How Did 'Dead Game' Become an Insult?

Determining whether or not a game is "dead" is actually more complicated than just looking at concurrents on Steam.
A screenshot from the video game back 4 blood.
Image Source: Back 4 Blood

Gamers used to measure the success of a game in how many copies are sold. Now it's being measured in the number of concurrent players.

The phrase "dead game" has become a bit of a meme among a certain kind of gamer. If you’re the kind of person who cares about playing the most successful and popular game on the market, you might be the kind of guy who tweets "dead game" at someone evangelizing for their own favorite. 


One of the most recent targets of this kind of ire is the cooperative zombie shooter Back 4 Blood, a new game by the developers who made Left 4 Dead, another cooperative zombie shooter. It's a fun game, and it's in the top 100 of the games being currently played right now on Steam, but its Steam numbers pale in comparison to the games in the top 10, like DOTA 2 and Apex Legends, leading to rival fanbases declaring this game to be "dead." 

Over the past decade, as new technology allowed video games to feature more amazing graphics but also made them much more expensive to produce, video games have begun to transition away from single-player campaigns to a "live service" model. Rather than invest time and effort in developing an incredible-looking Uncharted people play through once for 12 hours and move on, many big budget games today (like Destiny 2, for example) function as a kind of platform, which is updated frequently to keep players engaged and monetized for years without having to build an entirely new game from scratch. 

One of the most successful live-service games is Fortnite, a game so popular that pop stars like Ariana Grande stage concerts inside of it. This reframing of success by game development studios—away from how many copies are sold and to how many people are currently playing a game—means that fandoms of any particular game can usually levy "dead game" at whatever game they currently dislike for whatever reason.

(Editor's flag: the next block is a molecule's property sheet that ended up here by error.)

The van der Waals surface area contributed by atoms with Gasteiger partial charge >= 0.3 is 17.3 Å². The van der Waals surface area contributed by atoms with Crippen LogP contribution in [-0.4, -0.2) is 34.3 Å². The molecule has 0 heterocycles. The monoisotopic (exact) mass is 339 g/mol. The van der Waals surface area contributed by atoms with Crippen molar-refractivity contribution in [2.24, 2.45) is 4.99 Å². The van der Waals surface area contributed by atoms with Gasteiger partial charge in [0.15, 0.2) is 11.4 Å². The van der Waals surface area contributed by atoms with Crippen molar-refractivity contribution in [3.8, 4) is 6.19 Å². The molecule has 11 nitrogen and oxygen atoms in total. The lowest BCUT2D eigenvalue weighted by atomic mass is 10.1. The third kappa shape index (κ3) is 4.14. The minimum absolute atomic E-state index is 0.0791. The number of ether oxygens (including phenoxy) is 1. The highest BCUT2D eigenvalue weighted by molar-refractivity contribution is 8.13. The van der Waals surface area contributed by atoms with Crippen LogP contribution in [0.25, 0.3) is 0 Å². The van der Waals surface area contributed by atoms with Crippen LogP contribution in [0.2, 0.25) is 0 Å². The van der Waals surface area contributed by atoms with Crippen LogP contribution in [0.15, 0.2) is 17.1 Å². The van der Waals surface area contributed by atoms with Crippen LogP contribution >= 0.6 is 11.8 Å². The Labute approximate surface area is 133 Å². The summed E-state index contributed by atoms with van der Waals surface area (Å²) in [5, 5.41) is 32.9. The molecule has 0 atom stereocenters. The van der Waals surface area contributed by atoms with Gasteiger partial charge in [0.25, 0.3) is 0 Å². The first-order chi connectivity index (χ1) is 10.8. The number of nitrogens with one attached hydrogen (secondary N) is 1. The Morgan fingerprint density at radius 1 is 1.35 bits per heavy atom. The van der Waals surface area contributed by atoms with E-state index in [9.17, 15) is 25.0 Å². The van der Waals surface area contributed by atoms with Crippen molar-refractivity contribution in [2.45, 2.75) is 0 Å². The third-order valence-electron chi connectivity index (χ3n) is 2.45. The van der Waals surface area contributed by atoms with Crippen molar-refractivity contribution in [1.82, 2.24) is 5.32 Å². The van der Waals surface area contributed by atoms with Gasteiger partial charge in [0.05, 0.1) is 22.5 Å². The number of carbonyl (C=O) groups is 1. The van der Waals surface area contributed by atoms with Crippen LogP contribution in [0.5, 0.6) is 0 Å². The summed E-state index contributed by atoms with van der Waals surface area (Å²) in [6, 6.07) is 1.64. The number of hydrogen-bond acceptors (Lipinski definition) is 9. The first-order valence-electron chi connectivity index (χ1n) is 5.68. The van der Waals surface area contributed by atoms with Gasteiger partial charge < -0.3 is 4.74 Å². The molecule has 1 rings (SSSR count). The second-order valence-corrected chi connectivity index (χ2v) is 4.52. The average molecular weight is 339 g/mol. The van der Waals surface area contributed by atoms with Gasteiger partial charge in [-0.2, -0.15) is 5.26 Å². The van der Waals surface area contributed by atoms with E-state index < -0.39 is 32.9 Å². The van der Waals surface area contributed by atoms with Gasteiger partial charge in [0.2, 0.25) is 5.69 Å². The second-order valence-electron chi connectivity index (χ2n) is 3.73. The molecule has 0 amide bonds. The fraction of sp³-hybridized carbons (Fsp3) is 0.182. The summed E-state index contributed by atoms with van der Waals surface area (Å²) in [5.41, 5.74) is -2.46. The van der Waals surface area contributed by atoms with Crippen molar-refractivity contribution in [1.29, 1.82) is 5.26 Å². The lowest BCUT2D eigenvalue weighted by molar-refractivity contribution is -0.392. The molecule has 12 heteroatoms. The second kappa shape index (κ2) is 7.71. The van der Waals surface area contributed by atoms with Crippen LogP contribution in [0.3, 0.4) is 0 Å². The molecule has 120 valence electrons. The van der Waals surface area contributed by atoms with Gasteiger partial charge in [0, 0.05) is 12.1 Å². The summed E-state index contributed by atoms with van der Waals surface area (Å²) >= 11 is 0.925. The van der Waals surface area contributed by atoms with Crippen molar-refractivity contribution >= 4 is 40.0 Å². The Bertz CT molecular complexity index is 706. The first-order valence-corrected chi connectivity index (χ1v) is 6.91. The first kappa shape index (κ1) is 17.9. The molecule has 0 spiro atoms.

As some people have pointed out, determining whether or not a game is "dead" is actually more complicated than just looking at concurrents on Steam. Although Steam users seem to prefer Left 4 Dead 2, Back 4 Blood is free to play for people who subscribe to Xbox’s hugely successful Game Pass service, and those numbers aren't counted in charts of concurrent players on Steam. It's also true that in some cases, a game being "dead" can say something about the culture surrounding the game. Titanfall is now in a place where almost no one can play it because of how little support it gets from its developer. But none of that really matters. "Dead game" is just an extension of the boring fandom wars of yore.

While some online games literally require more technical support or a critical mass of players in order to function, thinking of video games as either “dead games” or not is obviously not a good way to evaluate them.

Some of the best games in the world are "dead games" because they were intended to be single-player experiences, and weren’t designed to be played and replayed. Max Payne and Max Payne 2 are still wonderful works of art despite the fact that they never show up on the Steam concurrent players charts. A game that is currently on the chart in 100th place, No Man's Sky, only became so good because the community stuck with that "dead game" rather than abandoning it. There is simply no inherent marker of quality that the number of concurrents indicates. All it says is whether or not someone is playing a game right now.

This language, put in the hands of fandom, just becomes a way to show people that your horse is the fastest one in the race. It’s the same as arbitrarily stanning a console because the corporation that made it is in competition with others, and just as silly. The deadest game imaginable would be one only you play. Do the sale charts matter if you're enjoying yourself?